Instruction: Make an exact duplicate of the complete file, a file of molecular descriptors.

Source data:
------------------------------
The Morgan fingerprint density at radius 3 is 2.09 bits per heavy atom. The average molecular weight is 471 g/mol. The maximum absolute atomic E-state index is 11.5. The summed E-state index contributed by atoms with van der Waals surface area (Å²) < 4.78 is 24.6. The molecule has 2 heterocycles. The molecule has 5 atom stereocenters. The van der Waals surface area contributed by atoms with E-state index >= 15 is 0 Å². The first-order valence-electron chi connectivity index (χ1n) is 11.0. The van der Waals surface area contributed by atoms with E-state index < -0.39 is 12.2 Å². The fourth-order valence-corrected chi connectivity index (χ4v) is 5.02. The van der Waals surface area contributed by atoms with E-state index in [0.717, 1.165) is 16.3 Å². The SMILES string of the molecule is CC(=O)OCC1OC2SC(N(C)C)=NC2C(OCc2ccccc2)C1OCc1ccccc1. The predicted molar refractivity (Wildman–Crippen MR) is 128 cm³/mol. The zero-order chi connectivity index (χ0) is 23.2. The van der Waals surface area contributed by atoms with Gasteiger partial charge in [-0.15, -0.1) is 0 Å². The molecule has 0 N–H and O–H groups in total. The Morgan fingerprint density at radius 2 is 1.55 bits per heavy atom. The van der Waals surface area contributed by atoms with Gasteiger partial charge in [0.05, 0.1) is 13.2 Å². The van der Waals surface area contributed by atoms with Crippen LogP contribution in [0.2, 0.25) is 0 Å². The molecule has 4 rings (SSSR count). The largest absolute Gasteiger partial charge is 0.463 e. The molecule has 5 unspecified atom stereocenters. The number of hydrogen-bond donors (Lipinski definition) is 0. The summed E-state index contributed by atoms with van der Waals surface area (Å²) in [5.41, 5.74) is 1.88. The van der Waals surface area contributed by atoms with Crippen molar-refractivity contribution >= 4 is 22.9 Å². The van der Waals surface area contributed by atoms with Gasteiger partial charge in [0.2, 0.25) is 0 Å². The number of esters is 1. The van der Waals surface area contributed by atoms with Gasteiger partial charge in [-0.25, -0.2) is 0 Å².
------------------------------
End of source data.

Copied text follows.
The Morgan fingerprint density at radius 3 is 2.09 bits per heavy atom. The average molecular weight is 471 g/mol. The maximum absolute atomic E-state index is 11.5. The summed E-state index contributed by atoms with van der Waals surface area (Å²) < 4.78 is 24.6. The molecule has 2 heterocycles. The molecule has 5 atom stereocenters. The van der Waals surface area contributed by atoms with E-state index >= 15 is 0 Å². The first-order valence-electron chi connectivity index (χ1n) is 11.0. The van der Waals surface area contributed by atoms with E-state index < -0.39 is 12.2 Å². The fourth-order valence-corrected chi connectivity index (χ4v) is 5.02. The van der Waals surface area contributed by atoms with E-state index in [0.717, 1.165) is 16.3 Å². The SMILES string of the molecule is CC(=O)OCC1OC2SC(N(C)C)=NC2C(OCc2ccccc2)C1OCc1ccccc1. The predicted molar refractivity (Wildman–Crippen MR) is 128 cm³/mol. The zero-order chi connectivity index (χ0) is 23.2. The van der Waals surface area contributed by atoms with Gasteiger partial charge in [-0.15, -0.1) is 0 Å². The molecule has 0 N–H and O–H groups in total. The Morgan fingerprint density at radius 2 is 1.55 bits per heavy atom. The van der Waals surface area contributed by atoms with Gasteiger partial charge in [0.05, 0.1) is 13.2 Å². The van der Waals surface area contributed by atoms with Crippen LogP contribution in [0.2, 0.25) is 0 Å². The molecule has 4 rings (SSSR count). The largest absolute Gasteiger partial charge is 0.463 e. The molecule has 5 unspecified atom stereocenters. The number of hydrogen-bond donors (Lipinski definition) is 0. The summed E-state index contributed by atoms with van der Waals surface area (Å²) in [5.41, 5.74) is 1.88. The van der Waals surface area contributed by atoms with Crippen molar-refractivity contribution >= 4 is 22.9 Å². The van der Waals surface area contributed by atoms with Gasteiger partial charge in [0.2, 0.25) is 0 Å². The number of esters is 1. The van der Waals surface area contributed by atoms with Gasteiger partial charge in [-0.25, -0.2) is 0 Å².